CSHL Synthetic Bio 1.0 – Day 2, Team Work

Written by: Karmella Haynes

Yesterday, our 16 students broke the ice by summarizing their lives and scientific work in two PowerPoint slides each. It was wonderfully efficient! The instructors (Dave, Jeff, Julius, and myself) used the information from those introductions to assemble four teams. Each team participated in four different, sub-projects headed by each instructor and their graduate teaching assistant: (1) RNA circuits in a cell-free system, (2) Light-controlled gene circuits, (3) Cell-cell communication by quorum sensing, and (4) Metabolic engineering of purple pigment (violacein) production.

The students will spend week 1 focusing on their assigned topic, then re-organize into new teams for week 2. Our hope is that creative new projects, or “mash-ups,” will emerge from cross-pollination of expertise. Today’s invited speaker Eric Klavins is almost a one-man personification of this kind of synergy-driven innovation. His talk demonstrated how his expertise in electrical engineering principles and practices, placed within the context of biology, produced insights into the behavior of living cell systems and how they can (and cannot) be controlled.


Imagine that the most highly respected scientists in your field flew in for a short visit to your lab just to assist your students with a project. I had heard that this kind of interaction is typical of the CSHL courses, but I was still amazed to see this first-hand in our group. Invited speakers Richard MurrayEric Klavins, and Justin Gallivan spent some time with students modeling cellular systems with the Gro tool on one of our lab Macs. Pam Silver and Michael Jewett also stopped by to speak face-to-face with students as they worked in the lab.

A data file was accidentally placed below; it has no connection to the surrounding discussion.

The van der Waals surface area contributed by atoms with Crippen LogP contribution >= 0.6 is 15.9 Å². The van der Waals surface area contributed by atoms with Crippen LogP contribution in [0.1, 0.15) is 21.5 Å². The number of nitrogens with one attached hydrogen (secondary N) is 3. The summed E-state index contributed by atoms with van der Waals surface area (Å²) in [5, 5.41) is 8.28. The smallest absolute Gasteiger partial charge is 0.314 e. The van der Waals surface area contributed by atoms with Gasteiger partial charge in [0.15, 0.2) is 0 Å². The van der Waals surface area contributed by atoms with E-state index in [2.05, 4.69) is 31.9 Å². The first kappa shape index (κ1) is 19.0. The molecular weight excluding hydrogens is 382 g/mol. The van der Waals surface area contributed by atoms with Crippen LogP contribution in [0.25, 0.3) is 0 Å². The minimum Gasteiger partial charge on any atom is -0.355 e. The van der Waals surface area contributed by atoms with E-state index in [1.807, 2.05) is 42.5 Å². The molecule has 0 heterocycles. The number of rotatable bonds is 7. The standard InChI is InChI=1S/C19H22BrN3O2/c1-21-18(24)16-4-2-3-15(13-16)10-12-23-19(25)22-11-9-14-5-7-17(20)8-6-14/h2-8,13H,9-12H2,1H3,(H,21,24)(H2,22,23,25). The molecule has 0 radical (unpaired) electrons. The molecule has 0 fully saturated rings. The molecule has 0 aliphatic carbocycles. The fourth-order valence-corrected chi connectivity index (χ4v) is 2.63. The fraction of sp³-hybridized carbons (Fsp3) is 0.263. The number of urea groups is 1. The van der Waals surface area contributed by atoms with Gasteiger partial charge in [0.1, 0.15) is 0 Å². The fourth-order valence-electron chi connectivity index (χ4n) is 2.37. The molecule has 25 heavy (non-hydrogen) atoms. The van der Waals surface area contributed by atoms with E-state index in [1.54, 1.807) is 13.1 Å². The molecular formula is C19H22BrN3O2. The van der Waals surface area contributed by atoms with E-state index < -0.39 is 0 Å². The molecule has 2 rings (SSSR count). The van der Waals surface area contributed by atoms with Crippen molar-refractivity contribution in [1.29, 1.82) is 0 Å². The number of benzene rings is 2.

Jeff Boeke came over to Beckman (our lab) from the yeast biology course to take a look at the turbidostat that was set up by Jeff Tabor’s graduate teaching assistant Evan.


My teaching assistant Rene has reported back to me several new ideas from conversations with the speakers as well as students. As a young assistant professor, I feel extremely fortunate to have some of the most highly regarded leaders in my field mentor one of my students while immersed in an active project. I can already see that this experience will be transformative for Rene as a budding synthetic biologist, and for me as well as a budding mentor.


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